A mix of art and golf that appeals to the money men
Wednesday 24 February 1999
Ernst & Young, sponsor of this year's Monet extravaganza at the Royal Academy in London, could be regarded as having upped the ante when it put its money behind an exhibition devoted to Picasso back in 1994, repeating the trick with Cezanne two years later and Bonnard last year.
But others are not about to be outdone. Having dipped their toes into upfront marketing with campaigns that have led to their names emblazoned across billboards, companies like KPMG have sponsored rugby teams and other sporting interests.
So is this "me-tooism", or are tangible results to be had from this sort of activity? Nick Land, UK chairman of Ernst & Young, seemed a bit vague when asked how much the Monet deal - the firm's largest sponsorship so far - was costing his firm. But having backed other, admittedly lower- key arts events, he presumably feels there is a benefit to be gained.
At Andersen Consulting, meanwhile, they are somewhat less circumspect. According to James Murphy, the firm's global managing director for marketing and communications, the "overall events strategy" is based on solid research.
Though it does not come as much of a surprise to learn that senior US business executives put playing and watching golf close to the top of their leisure preferences, Andersen put the notion to the market research test - and that is why the PGA World Golf Championships teeing off today in San Diego, California, bears its name.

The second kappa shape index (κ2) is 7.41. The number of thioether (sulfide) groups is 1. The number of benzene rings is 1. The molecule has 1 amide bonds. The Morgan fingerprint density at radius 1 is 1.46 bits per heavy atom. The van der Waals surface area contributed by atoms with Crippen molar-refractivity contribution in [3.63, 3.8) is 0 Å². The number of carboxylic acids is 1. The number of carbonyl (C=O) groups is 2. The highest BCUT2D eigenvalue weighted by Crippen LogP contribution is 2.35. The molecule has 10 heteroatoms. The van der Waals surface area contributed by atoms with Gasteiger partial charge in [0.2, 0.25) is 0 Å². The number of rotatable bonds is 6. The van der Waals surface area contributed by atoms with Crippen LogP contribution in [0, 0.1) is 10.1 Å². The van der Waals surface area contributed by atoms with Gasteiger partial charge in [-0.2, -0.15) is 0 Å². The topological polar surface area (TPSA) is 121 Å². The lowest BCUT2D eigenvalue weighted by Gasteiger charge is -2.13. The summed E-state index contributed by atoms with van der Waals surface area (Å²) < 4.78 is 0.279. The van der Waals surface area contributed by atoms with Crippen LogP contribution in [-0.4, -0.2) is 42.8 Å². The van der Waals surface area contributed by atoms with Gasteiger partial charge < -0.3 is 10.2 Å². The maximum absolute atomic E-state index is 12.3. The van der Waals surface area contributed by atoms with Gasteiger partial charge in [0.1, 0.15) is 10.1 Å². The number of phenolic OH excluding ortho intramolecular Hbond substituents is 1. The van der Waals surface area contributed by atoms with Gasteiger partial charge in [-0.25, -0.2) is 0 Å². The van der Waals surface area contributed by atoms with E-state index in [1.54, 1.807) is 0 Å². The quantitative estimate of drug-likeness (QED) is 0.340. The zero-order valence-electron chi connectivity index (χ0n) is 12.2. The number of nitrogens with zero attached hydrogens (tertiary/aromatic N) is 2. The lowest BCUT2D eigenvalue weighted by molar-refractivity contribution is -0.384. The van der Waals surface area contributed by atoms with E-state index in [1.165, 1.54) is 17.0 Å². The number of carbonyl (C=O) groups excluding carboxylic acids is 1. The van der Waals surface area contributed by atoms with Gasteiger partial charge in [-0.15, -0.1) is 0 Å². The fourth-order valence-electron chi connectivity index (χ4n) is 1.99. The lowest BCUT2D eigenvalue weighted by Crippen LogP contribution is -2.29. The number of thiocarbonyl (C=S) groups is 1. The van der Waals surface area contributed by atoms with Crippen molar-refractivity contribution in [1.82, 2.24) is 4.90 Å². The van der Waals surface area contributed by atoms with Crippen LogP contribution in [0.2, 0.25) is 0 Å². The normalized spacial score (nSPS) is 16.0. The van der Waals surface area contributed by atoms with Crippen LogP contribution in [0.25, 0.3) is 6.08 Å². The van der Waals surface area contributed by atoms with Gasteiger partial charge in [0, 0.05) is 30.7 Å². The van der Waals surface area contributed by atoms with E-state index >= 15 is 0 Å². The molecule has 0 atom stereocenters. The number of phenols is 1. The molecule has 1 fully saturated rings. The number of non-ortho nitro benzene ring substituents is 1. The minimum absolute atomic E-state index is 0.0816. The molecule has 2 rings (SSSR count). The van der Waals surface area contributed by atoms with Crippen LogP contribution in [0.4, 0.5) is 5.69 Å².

Andersen reckons the series of three tournaments a year featuring the best 64 players in the world battling for first prizes of $1m will be enough to lure even the most workaholic of executives out for the day.
In much the same way that the Andersen Consulting advertising is carefully targeted at the sort of publications and television programmes that senior executives might read and watch, the firm's sponsorship programme is highly selective.
Moreover, with Andersen increasingly keen to work with the biggest global players, the sponsorship strategy has gone global, too - which is another reason for choosing golf, since the sport is becoming almost universally popular.
That said, Mr Murphy stresses that the firm acknowledges differences in local interests, so that in Australia, for example, it has sponsored the prestigious horse race, The Melbourne Cup, while in Britain it has backed a team in the Formula One motor racing championships. Always, the key is whether the event is the sort frequented by top executives the firm seeks to influence.
As Mr Murphy explains, there are two reasons for such a strategy. First, it makes a great impact - certainly, Monet must have helped enormously with Ernst & Young's name awareness. Second, it lets the firm demonstrate to potential clients its personality and what it stands for.
But Mr Murphy says the organisation - which has also sponsored important arts events including the acclaimed Van Gogh exhibition that did a stint in Washington last year - does not expect a quick payback.
"It's like image building," he explains, adding that the sort of services a firm like Andersen offers are costly and take a long time to deliver. "It's not like selling an automobile."
Nevertheless, firms need to bear in mind that sponsoring sports events is about a lot more than arranging tickets to an in-demand event for a few favoured clients. Such occasions also have to be run very well. One accountancy firm famously issued instructions to staff on how to deal with their guests at the hospitality it was laying on.
But the pressure goes further than that. As Mr Murphy says, if you cannot run a golf tournament it is going to be a little hard to persuade a client that you can run a major project.
Culinary experts in The Netherlands thought it was 'fresh' and 'tasty'
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